A rapid review summarizes, on a short timeline, the results of a group of studies on a specific treatment, program, or type of care. PCORI funds rapid reviews to quickly understand the evidence base on a topic. The results of these reviews may inform future PCORI-funded research or support decision making.
What was the review about?
Among high income countries, the United States has one of the highest complication rates during pregnancy and childbirth. Problems include high blood pressure, preterm birth, and maternal and infant death. Also, women and infants who are Black, Latina, and Asian are more likely to have problems during pregnancy and worse health outcomes.
High quality maternity care improves health outcomes for women and infants. Maternity care refers to care throughout pregnancy, during labor and birth, and after birth. Improving access to maternity care can improve health outcomes.
Telehealth is a way to provide care remotely using phone, video, or other devices. During the COVID-19 pandemic, use of telehealth expanded. Questions remain about the use of telehealth for maternity care.
In this rapid review, the research team wanted to learn about the benefits and harms of telehealth approaches that add to or replace in-person maternity care.
What did the studies in the review focus on?
The research team summarized 42 studies, which included 44,894 women who were pregnant or recently gave birth. Among these, 14 studies included more than 25% of women who were Black, Asian, Pacific Islander, South Asian, Native American, multiple races, or Hispanic.
The purpose of telehealth was to add to in-person care in 26 studies and replace it in 16 studies. The telehealth technology used was mobile or web apps in 10 studies, phone in 9 studies, virtual visits in 6 studies, and more than one type in 17 studies. Studies focused on different types of care. For example, 12 were on mental health and 11 were on general maternity care.
The research team assessed the risk of bias, which is the chance that aspects of each study’s design or conduct could lead to the wrong conclusions. They determined 33 were low to moderate risk and 9 were high risk.
What were the results?
For some types of care, telehealth to replace usual care had similar or better health outcomes and patient satisfaction compared with in-person care. For example, for general maternity care, compared with usual care, women who had pregnancy visits using only telehealth on a reduced visit schedule had similar health outcomes, such as diabetes during pregnancy or preterm births. Women also had higher satisfaction with telehealth visits than with in-person care.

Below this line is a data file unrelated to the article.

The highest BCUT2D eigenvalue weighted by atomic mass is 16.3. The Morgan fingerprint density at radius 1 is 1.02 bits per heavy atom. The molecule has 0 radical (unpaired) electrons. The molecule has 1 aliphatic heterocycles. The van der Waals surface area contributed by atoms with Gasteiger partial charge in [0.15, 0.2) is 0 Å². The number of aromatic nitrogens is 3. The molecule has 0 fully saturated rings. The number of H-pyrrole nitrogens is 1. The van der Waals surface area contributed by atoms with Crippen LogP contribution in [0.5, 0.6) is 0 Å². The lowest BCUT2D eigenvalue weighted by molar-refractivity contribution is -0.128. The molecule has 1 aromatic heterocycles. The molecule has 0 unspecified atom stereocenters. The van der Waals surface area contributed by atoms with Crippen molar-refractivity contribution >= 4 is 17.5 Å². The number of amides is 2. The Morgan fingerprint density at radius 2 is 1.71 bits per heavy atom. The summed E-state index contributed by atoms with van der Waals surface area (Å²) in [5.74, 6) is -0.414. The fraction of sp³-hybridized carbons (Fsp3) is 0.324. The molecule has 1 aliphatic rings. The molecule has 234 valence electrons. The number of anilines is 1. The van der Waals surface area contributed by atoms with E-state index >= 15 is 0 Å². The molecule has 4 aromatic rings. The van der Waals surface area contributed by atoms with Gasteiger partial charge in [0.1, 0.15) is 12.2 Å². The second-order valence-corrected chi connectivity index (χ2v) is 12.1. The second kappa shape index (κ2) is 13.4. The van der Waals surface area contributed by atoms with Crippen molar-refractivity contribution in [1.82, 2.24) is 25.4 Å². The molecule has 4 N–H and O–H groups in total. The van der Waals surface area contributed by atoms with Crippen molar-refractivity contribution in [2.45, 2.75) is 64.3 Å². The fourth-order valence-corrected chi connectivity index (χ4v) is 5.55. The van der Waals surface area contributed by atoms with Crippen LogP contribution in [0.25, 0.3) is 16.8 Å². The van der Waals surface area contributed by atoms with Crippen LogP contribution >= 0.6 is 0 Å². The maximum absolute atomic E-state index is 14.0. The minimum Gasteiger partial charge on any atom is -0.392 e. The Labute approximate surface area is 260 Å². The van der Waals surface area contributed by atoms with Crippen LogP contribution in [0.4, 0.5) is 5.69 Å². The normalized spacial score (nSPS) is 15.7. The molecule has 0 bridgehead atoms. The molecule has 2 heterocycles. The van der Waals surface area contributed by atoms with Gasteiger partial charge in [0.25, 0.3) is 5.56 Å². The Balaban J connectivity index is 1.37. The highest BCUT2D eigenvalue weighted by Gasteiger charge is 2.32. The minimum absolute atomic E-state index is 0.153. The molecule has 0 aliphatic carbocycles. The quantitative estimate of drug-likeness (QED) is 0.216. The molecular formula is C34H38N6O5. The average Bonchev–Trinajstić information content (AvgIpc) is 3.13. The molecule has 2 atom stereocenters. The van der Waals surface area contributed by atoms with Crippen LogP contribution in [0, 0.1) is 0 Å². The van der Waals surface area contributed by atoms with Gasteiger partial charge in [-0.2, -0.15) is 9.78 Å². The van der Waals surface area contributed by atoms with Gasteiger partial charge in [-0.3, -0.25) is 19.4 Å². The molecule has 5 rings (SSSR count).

Compared with usual care, adding telehealth to in-person visits for mental health care had similar or better mental health outcomes. However, for most types of care studied, adding telehealth visits didn’t improve health outcomes compared with usual care. For example, adding telehealth to in-person visits had similar breastfeeding rates compared with usual care.
Areas with little or no research. Only three studies looked at the effects of telehealth on monitoring high blood pressure during or after pregnancy. Few studies addressed harms of telehealth, such as treatment delays.
Most studies didn’t include enough people from different backgrounds to assess differences in outcomes by race or ethnicity.
What were the limits of the rapid review?
Because the purpose and type of telehealth varied, the research team couldn’t combine statistical data across studies. Instead, the team completed a narrative review which summarizes the study results in text and tables.
Rapid Review Methods At a Glance
|Data sources and searches
|Databases (MEDLINE, the Cochrane Library, CINAHL, and Embase) for relevant English-language studies published between January 2015 to April 2022
|Studies included in review
42 studies, including 28 randomized controlled trials and 14 observational studies. Researchers determined 34 were low or medium risk of bias and 9 were high risk of bias. Clinical areas included:
|44,894 women who were pregnant or recently gave birth
|Maternal health including depression, anxiety, preeclampsia, and hypertension; obstetric including cesarean delivery and preterm birth; patient-reported satisfaction; utilization; adverse events including any harms, such as missed diagnosis or treatment delay
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